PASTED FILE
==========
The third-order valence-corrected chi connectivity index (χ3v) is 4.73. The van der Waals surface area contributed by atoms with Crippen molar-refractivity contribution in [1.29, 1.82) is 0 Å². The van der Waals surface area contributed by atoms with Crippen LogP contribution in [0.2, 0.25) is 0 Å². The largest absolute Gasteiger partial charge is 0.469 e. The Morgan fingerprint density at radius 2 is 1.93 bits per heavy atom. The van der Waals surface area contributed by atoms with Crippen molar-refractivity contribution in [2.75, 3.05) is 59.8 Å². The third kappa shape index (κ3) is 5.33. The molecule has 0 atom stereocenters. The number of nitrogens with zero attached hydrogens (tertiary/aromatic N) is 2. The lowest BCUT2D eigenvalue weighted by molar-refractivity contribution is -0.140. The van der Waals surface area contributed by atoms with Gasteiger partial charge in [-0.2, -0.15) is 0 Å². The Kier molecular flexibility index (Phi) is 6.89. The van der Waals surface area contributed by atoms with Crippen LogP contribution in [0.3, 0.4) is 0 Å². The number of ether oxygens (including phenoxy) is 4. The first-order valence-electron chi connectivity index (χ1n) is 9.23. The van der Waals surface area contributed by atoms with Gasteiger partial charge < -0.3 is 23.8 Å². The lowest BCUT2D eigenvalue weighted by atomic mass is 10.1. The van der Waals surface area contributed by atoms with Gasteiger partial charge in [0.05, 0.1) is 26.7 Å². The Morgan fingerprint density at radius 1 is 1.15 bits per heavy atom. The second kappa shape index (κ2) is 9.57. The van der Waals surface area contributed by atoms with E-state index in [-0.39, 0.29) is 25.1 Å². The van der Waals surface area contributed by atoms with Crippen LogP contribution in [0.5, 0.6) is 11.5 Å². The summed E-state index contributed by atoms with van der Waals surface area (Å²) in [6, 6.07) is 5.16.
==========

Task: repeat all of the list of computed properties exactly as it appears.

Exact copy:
The third-order valence-corrected chi connectivity index (χ3v) is 4.73. The van der Waals surface area contributed by atoms with Crippen molar-refractivity contribution in [1.29, 1.82) is 0 Å². The van der Waals surface area contributed by atoms with Crippen LogP contribution in [0.2, 0.25) is 0 Å². The largest absolute Gasteiger partial charge is 0.469 e. The Morgan fingerprint density at radius 2 is 1.93 bits per heavy atom. The van der Waals surface area contributed by atoms with Crippen molar-refractivity contribution in [2.75, 3.05) is 59.8 Å². The third kappa shape index (κ3) is 5.33. The molecule has 0 atom stereocenters. The number of nitrogens with zero attached hydrogens (tertiary/aromatic N) is 2. The lowest BCUT2D eigenvalue weighted by molar-refractivity contribution is -0.140. The van der Waals surface area contributed by atoms with Gasteiger partial charge in [-0.2, -0.15) is 0 Å². The Kier molecular flexibility index (Phi) is 6.89. The van der Waals surface area contributed by atoms with Crippen LogP contribution in [0.3, 0.4) is 0 Å². The number of ether oxygens (including phenoxy) is 4. The first-order valence-electron chi connectivity index (χ1n) is 9.23. The van der Waals surface area contributed by atoms with Gasteiger partial charge < -0.3 is 23.8 Å². The lowest BCUT2D eigenvalue weighted by atomic mass is 10.1. The van der Waals surface area contributed by atoms with Gasteiger partial charge in [0.05, 0.1) is 26.7 Å². The Morgan fingerprint density at radius 1 is 1.15 bits per heavy atom. The second kappa shape index (κ2) is 9.57. The van der Waals surface area contributed by atoms with E-state index in [-0.39, 0.29) is 25.1 Å². The van der Waals surface area contributed by atoms with Crippen LogP contribution in [0.5, 0.6) is 11.5 Å². The summed E-state index contributed by atoms with van der Waals surface area (Å²) in [6, 6.07) is 5.16.